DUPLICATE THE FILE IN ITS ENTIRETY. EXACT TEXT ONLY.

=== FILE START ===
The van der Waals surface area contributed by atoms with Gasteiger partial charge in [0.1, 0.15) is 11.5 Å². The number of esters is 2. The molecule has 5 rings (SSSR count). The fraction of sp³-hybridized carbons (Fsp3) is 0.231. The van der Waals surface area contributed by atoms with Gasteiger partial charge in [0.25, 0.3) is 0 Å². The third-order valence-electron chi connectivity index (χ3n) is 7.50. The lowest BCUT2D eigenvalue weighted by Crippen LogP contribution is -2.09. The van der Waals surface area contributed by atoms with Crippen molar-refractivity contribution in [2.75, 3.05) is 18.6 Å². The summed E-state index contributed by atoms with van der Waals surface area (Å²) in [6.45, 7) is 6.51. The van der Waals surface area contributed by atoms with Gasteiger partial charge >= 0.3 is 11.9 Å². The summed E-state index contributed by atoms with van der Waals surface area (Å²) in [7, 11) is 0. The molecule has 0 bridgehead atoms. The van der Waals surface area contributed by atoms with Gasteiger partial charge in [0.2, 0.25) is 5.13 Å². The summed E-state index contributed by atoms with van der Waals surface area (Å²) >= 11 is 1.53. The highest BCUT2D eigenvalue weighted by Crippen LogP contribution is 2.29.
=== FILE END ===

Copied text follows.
The van der Waals surface area contributed by atoms with Gasteiger partial charge in [0.1, 0.15) is 11.5 Å². The number of esters is 2. The molecule has 5 rings (SSSR count). The fraction of sp³-hybridized carbons (Fsp3) is 0.231. The van der Waals surface area contributed by atoms with Gasteiger partial charge in [0.25, 0.3) is 0 Å². The third-order valence-electron chi connectivity index (χ3n) is 7.50. The lowest BCUT2D eigenvalue weighted by Crippen LogP contribution is -2.09. The van der Waals surface area contributed by atoms with Crippen molar-refractivity contribution in [2.75, 3.05) is 18.6 Å². The summed E-state index contributed by atoms with van der Waals surface area (Å²) in [6.45, 7) is 6.51. The van der Waals surface area contributed by atoms with Gasteiger partial charge >= 0.3 is 11.9 Å². The summed E-state index contributed by atoms with van der Waals surface area (Å²) in [7, 11) is 0. The molecule has 0 bridgehead atoms. The van der Waals surface area contributed by atoms with Gasteiger partial charge in [0.2, 0.25) is 5.13 Å². The summed E-state index contributed by atoms with van der Waals surface area (Å²) >= 11 is 1.53. The highest BCUT2D eigenvalue weighted by Crippen LogP contribution is 2.29.